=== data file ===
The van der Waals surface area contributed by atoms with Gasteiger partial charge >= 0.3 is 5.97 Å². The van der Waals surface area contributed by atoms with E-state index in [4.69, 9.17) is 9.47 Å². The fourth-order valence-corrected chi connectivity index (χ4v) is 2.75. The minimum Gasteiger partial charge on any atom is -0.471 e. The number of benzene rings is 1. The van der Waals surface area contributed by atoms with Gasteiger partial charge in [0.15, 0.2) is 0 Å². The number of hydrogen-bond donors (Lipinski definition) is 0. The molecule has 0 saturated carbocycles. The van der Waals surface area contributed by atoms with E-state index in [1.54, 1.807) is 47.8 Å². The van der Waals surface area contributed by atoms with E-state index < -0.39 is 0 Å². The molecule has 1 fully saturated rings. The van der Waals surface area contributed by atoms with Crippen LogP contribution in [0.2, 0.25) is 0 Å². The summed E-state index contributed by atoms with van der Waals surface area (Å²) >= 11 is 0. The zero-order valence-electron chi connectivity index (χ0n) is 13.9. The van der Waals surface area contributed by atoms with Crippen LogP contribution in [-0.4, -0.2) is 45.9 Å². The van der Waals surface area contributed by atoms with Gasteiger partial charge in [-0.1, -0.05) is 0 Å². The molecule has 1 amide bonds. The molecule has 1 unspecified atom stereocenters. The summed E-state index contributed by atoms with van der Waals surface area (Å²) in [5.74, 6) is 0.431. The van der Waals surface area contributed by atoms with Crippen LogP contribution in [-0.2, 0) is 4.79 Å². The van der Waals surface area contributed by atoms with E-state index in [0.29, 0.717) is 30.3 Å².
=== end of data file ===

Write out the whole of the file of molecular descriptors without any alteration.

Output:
The van der Waals surface area contributed by atoms with Gasteiger partial charge >= 0.3 is 5.97 Å². The van der Waals surface area contributed by atoms with E-state index in [4.69, 9.17) is 9.47 Å². The fourth-order valence-corrected chi connectivity index (χ4v) is 2.75. The minimum Gasteiger partial charge on any atom is -0.471 e. The number of benzene rings is 1. The van der Waals surface area contributed by atoms with Gasteiger partial charge in [0.15, 0.2) is 0 Å². The number of hydrogen-bond donors (Lipinski definition) is 0. The molecule has 0 saturated carbocycles. The van der Waals surface area contributed by atoms with E-state index in [1.54, 1.807) is 47.8 Å². The van der Waals surface area contributed by atoms with E-state index < -0.39 is 0 Å². The molecule has 1 fully saturated rings. The van der Waals surface area contributed by atoms with Crippen LogP contribution in [0.2, 0.25) is 0 Å². The summed E-state index contributed by atoms with van der Waals surface area (Å²) >= 11 is 0. The zero-order valence-electron chi connectivity index (χ0n) is 13.9. The van der Waals surface area contributed by atoms with Crippen LogP contribution in [-0.4, -0.2) is 45.9 Å². The van der Waals surface area contributed by atoms with Gasteiger partial charge in [-0.1, -0.05) is 0 Å². The molecule has 1 amide bonds. The molecule has 1 unspecified atom stereocenters. The summed E-state index contributed by atoms with van der Waals surface area (Å²) in [5.74, 6) is 0.431. The van der Waals surface area contributed by atoms with Crippen LogP contribution in [-0.2, 0) is 4.79 Å². The van der Waals surface area contributed by atoms with E-state index in [0.29, 0.717) is 30.3 Å².